Welcome to our list of favorite dining destinations in New York's Hudson Valley and Adirondack regions. We visit restaurants, wineries, barbecues, and a smattering of off the beaten path culinary destinations like maple sugar shacks and fromageries. My friends and I have been dining out together weekly for over twenty years. The locations we write about are our favorite destinations. We are not claiming they are the best, just our favorites. The posts are not "reviews" in the classic sense. - we offer only our picks, not pans. We will leave the criticism to others. We are a happy blog. We much prefer a good bistro to "haute cuisine", especially if they also have a nice bar. We prefer a crock of cassoulet and a bottle of Beaujolais to just about anything else. If you enjoy simple home style rustic cooking with a decent (but not too expensive) bottle of wine, then pull up a chair and join us.
Friday, November 30, 2012
Rock and Rye Tavern ~ New Paltz
215 Huguenot Street
New Paltz, NY 12561
Dinner ~ Tuesday through Sunday
Rock and Rye Tavern is located in the historic Huguenot section of New Paltz, in the building that formerly housed the Locust Tree Inn. It overlooks the New Paltz golf course, and the nearby ridge line of the Shawangunks. A prettier spot will be hard to find, especially on summer evenings out on the back patio. Fans of historic structures and settings will love the place. It is easy to visualize a colonial era meeting in the dining room, with a kettle of punch warming in the fireplace.
When we stopped in for dinner on Wednesday, just such an aroma greeted me at the entrance, along with a festive Christmas tree for the holidays. One of the owners, Cassie Fellet, had a crock pot of punch behind the bar, and she ladled a cup for us to try. She had created it from a Charles Dickens' recipe - Jamaican rum, cognac, citrus zest, sugar and such. It turns out that Cassie is a student of such classic concoctions and cocktails, and the bar menu reflects her passion. The wine list is also as American as apple pie, with a well chosen selection of mostly west coast offerings, but with enough local choices to keep the locavores happy.
The kitchen bills itself as "New American". I'm not sure any more what New American means, but I would argue that the menu tends more to the classics and there is no sea urchin foam to be found (thank goodness). Jeremy Kolokowski runs the kitchen, and strives to incorporate the season and the local into his dishes. The current menu speaks to that effort, with a late season selections of butternut squash soup ($8), or roasted parsnip and pear soup with topped with roasted pecans ($8). Rosendale's own Rykowski Livestock meats are also put to good use. A roasted half chicken is paired with a sage brioche bread pudding and mushroom gravy ($24). La Belle Farms in Ferndale, Sullivan Country, provides the duck for the combination of a confit-ed leg and seared duck breast, plated with a buttermilk biscuit and a cinnamon spiced sweet potato puree, nestled in a puddle of port reduction. I tried this dish on a prior visit and the results were outstanding. The menu also offers a good selection of seafood and vegetarian dishes. We sampled a tasty "small plate" of seared scallops plated with spaghetti squash and pumpkin ragout ($12). The restaurant also gets a gold star for serving wild Alaska salmon. Kudos for that.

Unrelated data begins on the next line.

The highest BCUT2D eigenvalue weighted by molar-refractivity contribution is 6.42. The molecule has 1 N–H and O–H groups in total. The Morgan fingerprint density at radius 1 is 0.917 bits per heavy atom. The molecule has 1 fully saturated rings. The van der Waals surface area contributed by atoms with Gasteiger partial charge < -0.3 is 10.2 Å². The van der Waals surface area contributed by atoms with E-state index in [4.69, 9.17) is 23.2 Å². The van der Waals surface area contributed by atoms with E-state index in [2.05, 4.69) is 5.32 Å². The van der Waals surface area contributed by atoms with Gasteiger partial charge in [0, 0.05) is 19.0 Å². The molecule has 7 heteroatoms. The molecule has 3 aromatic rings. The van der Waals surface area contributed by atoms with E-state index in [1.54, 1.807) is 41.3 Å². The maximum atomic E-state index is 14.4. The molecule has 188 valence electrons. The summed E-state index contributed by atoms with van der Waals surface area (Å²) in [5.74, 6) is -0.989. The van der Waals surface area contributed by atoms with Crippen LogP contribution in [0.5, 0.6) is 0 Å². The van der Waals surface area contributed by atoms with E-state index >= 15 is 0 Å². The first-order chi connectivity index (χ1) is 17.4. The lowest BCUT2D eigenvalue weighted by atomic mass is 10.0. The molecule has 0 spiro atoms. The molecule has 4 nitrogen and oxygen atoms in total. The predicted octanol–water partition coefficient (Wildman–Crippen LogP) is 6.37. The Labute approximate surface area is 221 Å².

I was glad to see our new favorite Adirondack cheese makers - Nettle Meadow Farms - represented. Our local favorite cheese monger - The Cheese Plate in New Paltz - supplies the goodies, along with selections from the ladies at Sprout Creek Farm. Wonderful stuff. We just loved the the local flavors of this place. You can see the rest of the menu here. Rock and Rye Tavern combines well prepared and locally sourced classic American dishes with traditional cocktails in a warm, friendly, historic, and most enjoyable setting. I think you will like it.
As luck would have it, an invitation to dine at Rock and Rye Tavern on December 11 with Slow Food Hudson Valley arrived in my inbox yesterday. If you stop by that night, I will be the tall one next to the bowl of Charles Dickens' punch.
If you do stop in please let our other readers know about your visit in the comments section.
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